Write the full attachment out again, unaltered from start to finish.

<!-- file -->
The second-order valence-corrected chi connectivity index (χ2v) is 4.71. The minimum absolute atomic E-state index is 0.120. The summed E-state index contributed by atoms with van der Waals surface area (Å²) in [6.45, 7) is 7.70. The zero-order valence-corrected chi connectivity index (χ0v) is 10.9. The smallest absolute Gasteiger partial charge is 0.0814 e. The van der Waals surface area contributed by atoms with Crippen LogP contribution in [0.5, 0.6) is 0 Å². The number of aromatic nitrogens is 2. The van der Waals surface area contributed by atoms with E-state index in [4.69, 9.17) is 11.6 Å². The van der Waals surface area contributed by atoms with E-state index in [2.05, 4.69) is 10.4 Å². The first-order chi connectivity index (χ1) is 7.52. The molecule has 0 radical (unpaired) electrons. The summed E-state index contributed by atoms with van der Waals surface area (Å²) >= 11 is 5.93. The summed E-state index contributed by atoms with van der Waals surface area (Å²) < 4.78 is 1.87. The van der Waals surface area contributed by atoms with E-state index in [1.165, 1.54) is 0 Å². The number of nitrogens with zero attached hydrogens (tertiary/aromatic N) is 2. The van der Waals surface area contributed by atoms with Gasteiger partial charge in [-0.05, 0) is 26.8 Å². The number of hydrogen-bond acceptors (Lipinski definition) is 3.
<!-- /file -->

The second-order valence-corrected chi connectivity index (χ2v) is 4.71. The minimum absolute atomic E-state index is 0.120. The summed E-state index contributed by atoms with van der Waals surface area (Å²) in [6.45, 7) is 7.70. The zero-order valence-corrected chi connectivity index (χ0v) is 10.9. The smallest absolute Gasteiger partial charge is 0.0814 e. The van der Waals surface area contributed by atoms with Crippen LogP contribution in [0.5, 0.6) is 0 Å². The number of aromatic nitrogens is 2. The van der Waals surface area contributed by atoms with E-state index in [4.69, 9.17) is 11.6 Å². The van der Waals surface area contributed by atoms with E-state index in [2.05, 4.69) is 10.4 Å². The first-order chi connectivity index (χ1) is 7.52. The molecule has 0 radical (unpaired) electrons. The summed E-state index contributed by atoms with van der Waals surface area (Å²) >= 11 is 5.93. The summed E-state index contributed by atoms with van der Waals surface area (Å²) < 4.78 is 1.87. The van der Waals surface area contributed by atoms with E-state index in [1.165, 1.54) is 0 Å². The number of nitrogens with zero attached hydrogens (tertiary/aromatic N) is 2. The van der Waals surface area contributed by atoms with Gasteiger partial charge in [-0.05, 0) is 26.8 Å². The number of hydrogen-bond acceptors (Lipinski definition) is 3.